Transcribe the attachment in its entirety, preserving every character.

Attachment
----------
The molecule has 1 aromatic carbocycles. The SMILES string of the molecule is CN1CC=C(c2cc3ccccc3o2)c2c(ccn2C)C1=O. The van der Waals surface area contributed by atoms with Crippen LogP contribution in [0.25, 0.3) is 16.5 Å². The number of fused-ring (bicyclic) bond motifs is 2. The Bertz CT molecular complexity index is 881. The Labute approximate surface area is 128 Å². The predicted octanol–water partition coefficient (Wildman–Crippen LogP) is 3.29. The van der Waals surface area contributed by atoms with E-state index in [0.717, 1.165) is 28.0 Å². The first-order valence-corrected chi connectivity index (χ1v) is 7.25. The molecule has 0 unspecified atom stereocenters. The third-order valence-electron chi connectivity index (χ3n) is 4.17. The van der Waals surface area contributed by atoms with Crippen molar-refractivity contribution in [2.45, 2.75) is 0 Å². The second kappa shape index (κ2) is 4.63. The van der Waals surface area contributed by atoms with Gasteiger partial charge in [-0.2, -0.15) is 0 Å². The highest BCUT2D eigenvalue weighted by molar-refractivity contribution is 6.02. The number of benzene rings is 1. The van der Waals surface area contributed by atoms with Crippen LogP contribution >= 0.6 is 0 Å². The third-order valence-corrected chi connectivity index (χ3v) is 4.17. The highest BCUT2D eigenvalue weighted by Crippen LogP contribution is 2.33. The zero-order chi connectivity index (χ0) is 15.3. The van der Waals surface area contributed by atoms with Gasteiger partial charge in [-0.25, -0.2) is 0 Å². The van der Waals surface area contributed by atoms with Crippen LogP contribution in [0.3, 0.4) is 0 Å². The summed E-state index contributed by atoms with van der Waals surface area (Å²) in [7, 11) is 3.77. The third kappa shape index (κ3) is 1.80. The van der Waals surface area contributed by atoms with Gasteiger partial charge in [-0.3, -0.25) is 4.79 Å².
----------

The molecule has 1 aromatic carbocycles. The SMILES string of the molecule is CN1CC=C(c2cc3ccccc3o2)c2c(ccn2C)C1=O. The van der Waals surface area contributed by atoms with Crippen LogP contribution in [0.25, 0.3) is 16.5 Å². The number of fused-ring (bicyclic) bond motifs is 2. The Bertz CT molecular complexity index is 881. The Labute approximate surface area is 128 Å². The predicted octanol–water partition coefficient (Wildman–Crippen LogP) is 3.29. The van der Waals surface area contributed by atoms with E-state index in [0.717, 1.165) is 28.0 Å². The first-order valence-corrected chi connectivity index (χ1v) is 7.25. The molecule has 0 unspecified atom stereocenters. The third-order valence-electron chi connectivity index (χ3n) is 4.17. The van der Waals surface area contributed by atoms with Crippen molar-refractivity contribution in [2.45, 2.75) is 0 Å². The second kappa shape index (κ2) is 4.63. The van der Waals surface area contributed by atoms with Gasteiger partial charge in [-0.2, -0.15) is 0 Å². The highest BCUT2D eigenvalue weighted by molar-refractivity contribution is 6.02. The number of benzene rings is 1. The van der Waals surface area contributed by atoms with Crippen LogP contribution >= 0.6 is 0 Å². The third-order valence-corrected chi connectivity index (χ3v) is 4.17. The highest BCUT2D eigenvalue weighted by Crippen LogP contribution is 2.33. The zero-order chi connectivity index (χ0) is 15.3. The van der Waals surface area contributed by atoms with Gasteiger partial charge in [-0.25, -0.2) is 0 Å². The van der Waals surface area contributed by atoms with Crippen LogP contribution in [0.3, 0.4) is 0 Å². The summed E-state index contributed by atoms with van der Waals surface area (Å²) in [7, 11) is 3.77. The third kappa shape index (κ3) is 1.80. The van der Waals surface area contributed by atoms with Gasteiger partial charge in [-0.3, -0.25) is 4.79 Å².